Given Chroma’s involvement in DC supplies for solar array and inverter testing, it’s not surprising that the company also has developed the four-quadrant 61800 Series regenerative grid simulator AC source (Figure 3). As Steve Grodt, director of business development, explained, “There are two main features that differentiate the 61800 series from earlier models. The first one is the regenerative function which allows the 61800 unit to sink power generated from the UUT (for instance, a grid-tied PV inverter) and through conversion feed the power back to the main grid instead of dissipating the generated power by a dummy resistor as heat.

Figure 3. 61800 Series AC regenerative source testing PV inverter
Courtesy of Chroma Systems Solutions

“The second feature is that the unit is capable of delivering maximum phase output voltage up to 400 VLN (692 VLL) which is required for UUT (such as grid-tied PV inverter) overvoltage protection testing, especially for the one with 480-V input voltage.” Grodt concluded, “The 400 VLN output voltage is accomplished without implementation of a boost transformer, and the benefit is that the output voltage transient performance will not be affected.”

Regeneration (or recuperation as Kepco describes its DC supply technology) isn’t just an ecologically friendly approach: it’s very practical as well. Chroma’s 61860 model listed in Table 2 has a 60-kVA rating and operates in all four quadrants. Up to five units can be paralleled for 300-kVA capacity. Regeneration allows the sources to act like a large load for PV inverter and wind energy systems but without the very significant dissipation otherwise required.

Associated Power Technologies’ sources provide the sine-plus-transient type of test waveform very often needed for production testing. They do not support custom waveform generation or waveform sequencing. However, if you don’t need these capabilities, the units may be economical solutions for your application.

Further addressing the flexibility needed in production test, these sources support the smartCONFIG feature. As described by Nicholas Piotrowski, technical project leader, “The smartCONFIG capability on our 300XAC & 400XAC Series provides a configurable output, eliminating the need for multiple dedicated sources to meet the power requirements of the load. Our smartCONFIG feature will provide an output voltage in single phase, split single phase, three phase, or DC voltage. The switching from one output to another is accomplished via the front-panel interface or software GUI. There is no need to reconfigure any internal hardware.”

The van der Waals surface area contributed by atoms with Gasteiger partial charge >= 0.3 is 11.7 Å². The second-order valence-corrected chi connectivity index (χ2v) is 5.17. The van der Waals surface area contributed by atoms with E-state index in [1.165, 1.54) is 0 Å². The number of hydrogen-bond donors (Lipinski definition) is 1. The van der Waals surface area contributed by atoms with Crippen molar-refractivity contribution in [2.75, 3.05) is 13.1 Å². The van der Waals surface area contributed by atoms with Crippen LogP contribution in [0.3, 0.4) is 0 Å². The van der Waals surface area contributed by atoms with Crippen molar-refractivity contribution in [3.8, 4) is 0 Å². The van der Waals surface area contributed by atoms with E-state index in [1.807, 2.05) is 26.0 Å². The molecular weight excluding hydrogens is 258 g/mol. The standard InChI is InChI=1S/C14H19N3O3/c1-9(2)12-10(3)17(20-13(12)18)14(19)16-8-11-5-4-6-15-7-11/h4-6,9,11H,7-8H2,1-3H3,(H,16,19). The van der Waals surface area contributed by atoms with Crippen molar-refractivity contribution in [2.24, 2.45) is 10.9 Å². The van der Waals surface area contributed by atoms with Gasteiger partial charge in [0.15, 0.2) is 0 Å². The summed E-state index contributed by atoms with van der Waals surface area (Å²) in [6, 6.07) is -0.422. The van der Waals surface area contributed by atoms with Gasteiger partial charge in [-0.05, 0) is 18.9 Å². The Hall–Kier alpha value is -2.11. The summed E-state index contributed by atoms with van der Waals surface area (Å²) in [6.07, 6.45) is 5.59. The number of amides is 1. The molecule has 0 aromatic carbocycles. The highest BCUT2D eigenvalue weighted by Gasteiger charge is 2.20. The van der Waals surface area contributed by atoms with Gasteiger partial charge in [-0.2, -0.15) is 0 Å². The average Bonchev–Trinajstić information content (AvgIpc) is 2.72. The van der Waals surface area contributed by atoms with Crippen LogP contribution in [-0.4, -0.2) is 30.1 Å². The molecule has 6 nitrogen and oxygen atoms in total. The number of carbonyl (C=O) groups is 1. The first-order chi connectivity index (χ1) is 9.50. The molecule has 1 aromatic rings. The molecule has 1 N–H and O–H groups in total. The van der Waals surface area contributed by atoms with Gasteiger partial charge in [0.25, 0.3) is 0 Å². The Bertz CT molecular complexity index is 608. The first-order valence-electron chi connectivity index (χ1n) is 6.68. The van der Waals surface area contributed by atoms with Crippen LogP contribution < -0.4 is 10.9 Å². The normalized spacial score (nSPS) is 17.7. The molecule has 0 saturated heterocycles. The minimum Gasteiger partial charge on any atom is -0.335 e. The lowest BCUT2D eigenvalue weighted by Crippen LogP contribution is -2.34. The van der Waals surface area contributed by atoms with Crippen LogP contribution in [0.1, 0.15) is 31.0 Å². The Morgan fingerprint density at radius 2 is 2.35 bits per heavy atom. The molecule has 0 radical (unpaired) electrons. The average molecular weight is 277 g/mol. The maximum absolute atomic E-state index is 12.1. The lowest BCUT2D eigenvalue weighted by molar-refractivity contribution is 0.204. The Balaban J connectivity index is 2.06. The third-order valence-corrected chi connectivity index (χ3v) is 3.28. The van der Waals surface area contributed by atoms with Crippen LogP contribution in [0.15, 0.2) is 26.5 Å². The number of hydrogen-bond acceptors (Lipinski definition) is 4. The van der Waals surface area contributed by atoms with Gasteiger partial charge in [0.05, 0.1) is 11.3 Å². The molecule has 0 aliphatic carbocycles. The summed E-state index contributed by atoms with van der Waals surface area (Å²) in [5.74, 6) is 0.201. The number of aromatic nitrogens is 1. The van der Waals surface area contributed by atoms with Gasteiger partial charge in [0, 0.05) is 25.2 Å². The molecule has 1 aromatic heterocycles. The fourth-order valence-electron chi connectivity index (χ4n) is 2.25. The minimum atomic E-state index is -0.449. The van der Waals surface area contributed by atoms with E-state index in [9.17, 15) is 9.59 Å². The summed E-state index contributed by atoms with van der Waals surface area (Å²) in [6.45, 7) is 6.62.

Total application solution

Often, seemingly small features can make all the difference in addressing an application. For example, Keysight’s Emidio Cianfaglione, product planning and marketing manager, commented, “Our unique patented dynamic up and down programming circuits allow ultrafast system throughput while minimizing heat and its impact on reliability and size.” If down-programming response time is particularly important in your application, this could be a solution.

In another example, Chroma’s 62000H series can create complex DC transient waveforms. As stated on the datasheet, “This capability allows devices to be tested to DC voltage dropouts, spikes, and other voltage variations, making the supplies an ideal choice for aerospace device testing, inverter testing, and other devices which will experience voltage interrupts.”

Both DC supplies and AC sources offer a wide range of features in addition to the basic ones shown in Tables 1 and 2. To determine that a particular unit will suit your needs, contact the manufacturer and arrange to borrow a unit to try in your test setup. Even if the product works perfectly in your application, the required characteristics still must be guaranteed on the datasheet.

Table 1. DC Power Supplies Comparisons
CLICK TO ENLARGE TABLE